INQUIMAE   12526
INSTITUTO DE QUIMICA, FISICA DE LOS MATERIALES, MEDIOAMBIENTE Y ENERGIA
Unidad Ejecutora - UE
congresos y reuniones científicas
Título:
Tryptophan dioxygenase and Indoleamine-2,3 dioxygenase studied by computer simulation
Autor/es:
LUCIANA CAPECE; MEHRNOOSH ARRAR; LUCIA ALVAREZ; SYUN-RU YEH; MARCELO A. MARTI; DARIO A. ESTRIN
Lugar:
Salta, Argentina
Reunión:
Congreso; Latin American Protein Society Meeting; 2010
Institución organizadora:
Sociedad Argentina de Biofísica
Resumen:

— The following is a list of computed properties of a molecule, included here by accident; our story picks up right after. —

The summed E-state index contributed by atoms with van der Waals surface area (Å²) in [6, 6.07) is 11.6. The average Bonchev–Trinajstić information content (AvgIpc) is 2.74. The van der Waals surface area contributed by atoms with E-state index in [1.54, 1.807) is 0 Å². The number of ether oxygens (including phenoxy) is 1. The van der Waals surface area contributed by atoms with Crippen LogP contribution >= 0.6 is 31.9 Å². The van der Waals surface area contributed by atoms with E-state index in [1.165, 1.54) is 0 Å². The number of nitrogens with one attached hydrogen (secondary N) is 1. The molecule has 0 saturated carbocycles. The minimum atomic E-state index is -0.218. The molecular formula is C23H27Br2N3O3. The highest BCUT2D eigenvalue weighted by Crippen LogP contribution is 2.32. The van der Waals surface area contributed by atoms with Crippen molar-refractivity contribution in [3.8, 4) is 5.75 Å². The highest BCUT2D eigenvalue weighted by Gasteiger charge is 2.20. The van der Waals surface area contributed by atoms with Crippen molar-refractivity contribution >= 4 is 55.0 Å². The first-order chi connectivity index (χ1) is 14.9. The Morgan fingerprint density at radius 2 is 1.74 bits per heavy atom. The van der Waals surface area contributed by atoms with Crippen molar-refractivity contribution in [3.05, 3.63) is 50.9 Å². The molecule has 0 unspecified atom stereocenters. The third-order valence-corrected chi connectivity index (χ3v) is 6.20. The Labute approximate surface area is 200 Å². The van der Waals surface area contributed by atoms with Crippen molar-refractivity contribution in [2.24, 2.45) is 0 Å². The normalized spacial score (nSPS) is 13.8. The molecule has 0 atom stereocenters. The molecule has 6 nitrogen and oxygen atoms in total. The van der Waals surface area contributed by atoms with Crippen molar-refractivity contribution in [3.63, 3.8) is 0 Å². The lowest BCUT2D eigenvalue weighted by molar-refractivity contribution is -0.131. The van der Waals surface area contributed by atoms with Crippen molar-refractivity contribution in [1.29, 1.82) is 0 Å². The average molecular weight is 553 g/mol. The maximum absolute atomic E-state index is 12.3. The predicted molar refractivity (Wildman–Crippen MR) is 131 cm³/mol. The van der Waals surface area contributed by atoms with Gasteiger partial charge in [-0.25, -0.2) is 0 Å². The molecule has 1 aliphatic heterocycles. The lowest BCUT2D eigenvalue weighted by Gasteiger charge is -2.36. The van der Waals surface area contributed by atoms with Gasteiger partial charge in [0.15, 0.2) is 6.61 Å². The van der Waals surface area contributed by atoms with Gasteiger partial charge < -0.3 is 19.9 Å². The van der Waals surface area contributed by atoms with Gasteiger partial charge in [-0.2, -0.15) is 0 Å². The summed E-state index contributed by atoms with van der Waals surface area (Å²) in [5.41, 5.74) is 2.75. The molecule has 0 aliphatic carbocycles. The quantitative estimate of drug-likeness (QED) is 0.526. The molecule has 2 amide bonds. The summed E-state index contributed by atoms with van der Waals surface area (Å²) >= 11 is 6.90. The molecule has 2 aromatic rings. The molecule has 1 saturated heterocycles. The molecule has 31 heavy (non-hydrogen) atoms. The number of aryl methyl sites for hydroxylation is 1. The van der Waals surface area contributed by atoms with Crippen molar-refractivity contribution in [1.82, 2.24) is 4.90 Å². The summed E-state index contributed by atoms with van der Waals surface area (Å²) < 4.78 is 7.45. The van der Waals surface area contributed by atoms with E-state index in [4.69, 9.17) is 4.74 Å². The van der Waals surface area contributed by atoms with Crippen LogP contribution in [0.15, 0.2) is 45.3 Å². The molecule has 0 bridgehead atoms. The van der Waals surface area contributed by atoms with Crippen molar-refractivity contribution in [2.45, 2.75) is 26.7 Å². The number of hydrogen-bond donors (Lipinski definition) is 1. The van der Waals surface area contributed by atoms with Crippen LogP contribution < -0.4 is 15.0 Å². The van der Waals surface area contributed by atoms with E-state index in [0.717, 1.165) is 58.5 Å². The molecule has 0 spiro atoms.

<!-- @page { size: 21cm 29.7cm; margin: 2cm } P { margin-bottom: 0.21cm } --> Tryptophan dioxygenase (TDO) and Indoleamine 2,3 dioxygenase (IDO) are two heme containing enzymes, which catalyze the conversion of L-Trp to N-formylkynurenine (NFK). hIDO has recently caught the attention of the scientific community due to its implications in the immune system, where it has been found to be critical for T-cell mediated immunity, and possible target for treating cancer. Despite decades of effort the reaction mechanism remains elusive, being an active filed current research. In this work we use a combination of simulation techniques to study the process for ligand migration, stereoselectivity and reaction mechanism in TDO and IDO. The results indicate that while TDO dysplays a rigid active site that keeps Trp in a unique position, IDO’s active site is much more flexible, and allows different conformations for the substrate. Additionaly, the reaction mechanism analysis indicated that, in contrast with previous proposals, the reaction isinitiated by a direct attack of heme-bound dioxygen to the C2=C3bond of the indole ring, leading to a protein-stabilized 2,3-alkylperoxide transition state and a ferryl-epoxide intermediate. The novel sequential two-step oxygen addition mechanism is fully supported by recent resonance Raman data that allowed identification of the ferryl intermediate. Further computational evidence indicates that the reaction finishes with a proton assisted epoxide opening, combined with the ferryl attack to the epoxide C2, leading to the product NFK. Taken together our data allows determination of key molecular information, useful for the future design of more potent selective IDO inhibitors. <!-- @page { size: 21cm 29.7cm; margin: 2cm } P { margin-bottom: 0.21cm } -->
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